Euler's Theorem

Euler's Theorem:

  • Euler's theorem for homogeneous functions provides a relationship between a homogeneous function and its partial derivatives.

Homogeneous Functions:

  • A function f(x,y) is homogeneous of degree n if it satisfies the following condition: f(tx,ty)=tnf(x,y) where t is a scalar and n is a constant.

Euler's Theorem Statement:

  • The theorem states that if f(x,y) is a homogeneous function of degree n, then: xfx+yfy=nf(x,y)

Proof of Euler's Theorem:

  • Start with the definition of a homogeneous function: f(tx,ty)=tnf(x,y)

  • Apply the chain rule to differentiate f(tx,ty) with respect to t: df(tx,ty)dt=ntn1f(x,y)

  • Chain rule for partial derivatives: fxdxdt+fydydt=ntn1f(x,y)

  • Substitute t=1: xfx+yfy=nf(x,y)

Applications of Euler's Theorem:

  • Economics and Utility Theory: Useful in analyzing production functions and utility functions in economics.
  • Physics and Engineering: Applied in problems involving laws of conservation and scaling phenomena.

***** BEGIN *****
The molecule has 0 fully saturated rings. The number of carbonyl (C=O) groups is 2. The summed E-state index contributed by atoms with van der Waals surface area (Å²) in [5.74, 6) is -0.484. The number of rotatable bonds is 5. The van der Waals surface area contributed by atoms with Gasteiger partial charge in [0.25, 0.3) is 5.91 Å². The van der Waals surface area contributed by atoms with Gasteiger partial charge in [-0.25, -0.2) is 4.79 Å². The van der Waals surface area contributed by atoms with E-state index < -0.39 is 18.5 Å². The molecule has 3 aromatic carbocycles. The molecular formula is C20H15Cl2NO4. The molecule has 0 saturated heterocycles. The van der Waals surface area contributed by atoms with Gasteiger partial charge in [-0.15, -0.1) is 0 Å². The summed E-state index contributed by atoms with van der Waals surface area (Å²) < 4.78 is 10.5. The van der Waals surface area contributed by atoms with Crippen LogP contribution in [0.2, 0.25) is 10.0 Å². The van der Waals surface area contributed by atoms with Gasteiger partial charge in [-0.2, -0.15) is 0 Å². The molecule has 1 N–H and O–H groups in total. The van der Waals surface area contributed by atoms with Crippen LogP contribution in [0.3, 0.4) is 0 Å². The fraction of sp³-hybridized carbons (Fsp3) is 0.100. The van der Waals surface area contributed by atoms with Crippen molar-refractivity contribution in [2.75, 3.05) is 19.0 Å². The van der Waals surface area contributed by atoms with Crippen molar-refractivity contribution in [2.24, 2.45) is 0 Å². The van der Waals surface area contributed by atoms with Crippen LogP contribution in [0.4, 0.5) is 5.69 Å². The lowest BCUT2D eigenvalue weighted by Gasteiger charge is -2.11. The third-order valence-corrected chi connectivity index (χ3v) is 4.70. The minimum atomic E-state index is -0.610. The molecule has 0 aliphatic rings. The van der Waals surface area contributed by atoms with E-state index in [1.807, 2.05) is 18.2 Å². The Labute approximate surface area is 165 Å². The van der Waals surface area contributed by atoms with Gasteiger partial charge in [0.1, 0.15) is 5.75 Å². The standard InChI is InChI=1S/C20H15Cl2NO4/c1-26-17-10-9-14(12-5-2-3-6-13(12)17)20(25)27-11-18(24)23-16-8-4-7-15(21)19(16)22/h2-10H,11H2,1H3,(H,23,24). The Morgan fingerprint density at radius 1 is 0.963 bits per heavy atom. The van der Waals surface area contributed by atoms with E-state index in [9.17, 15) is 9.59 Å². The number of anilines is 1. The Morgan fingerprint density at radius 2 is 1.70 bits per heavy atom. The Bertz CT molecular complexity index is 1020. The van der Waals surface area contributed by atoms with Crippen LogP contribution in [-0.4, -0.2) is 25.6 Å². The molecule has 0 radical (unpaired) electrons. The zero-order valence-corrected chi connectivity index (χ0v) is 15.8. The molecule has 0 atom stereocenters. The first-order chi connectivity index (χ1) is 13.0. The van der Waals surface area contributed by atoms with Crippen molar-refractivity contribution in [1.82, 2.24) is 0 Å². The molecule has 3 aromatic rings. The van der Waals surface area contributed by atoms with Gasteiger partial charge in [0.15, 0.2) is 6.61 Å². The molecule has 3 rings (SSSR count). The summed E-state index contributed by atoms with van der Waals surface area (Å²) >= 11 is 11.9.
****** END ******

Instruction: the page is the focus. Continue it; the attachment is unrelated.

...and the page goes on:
• Optimization and Gradient Descent: Helps in optimization problems involving homogeneous functions.

Special Cases:

  • Degree Zero Homogeneous Functions: For a function of degree zero, Euler's theorem doesn't apply as it won't satisfy the condition for homogeneity.

  • Multivariable Functions: The theorem extends to functions with more than two variables, following the same pattern of homogeneity.

Key Insights:

  • Relationship between Derivatives and Homogeneity: Euler's theorem provides a crucial link between partial derivatives and the homogeneity of a function.

  • Simplification Technique: It allows simplification of expressions involving homogeneous functions by relating partial derivatives and the function itself.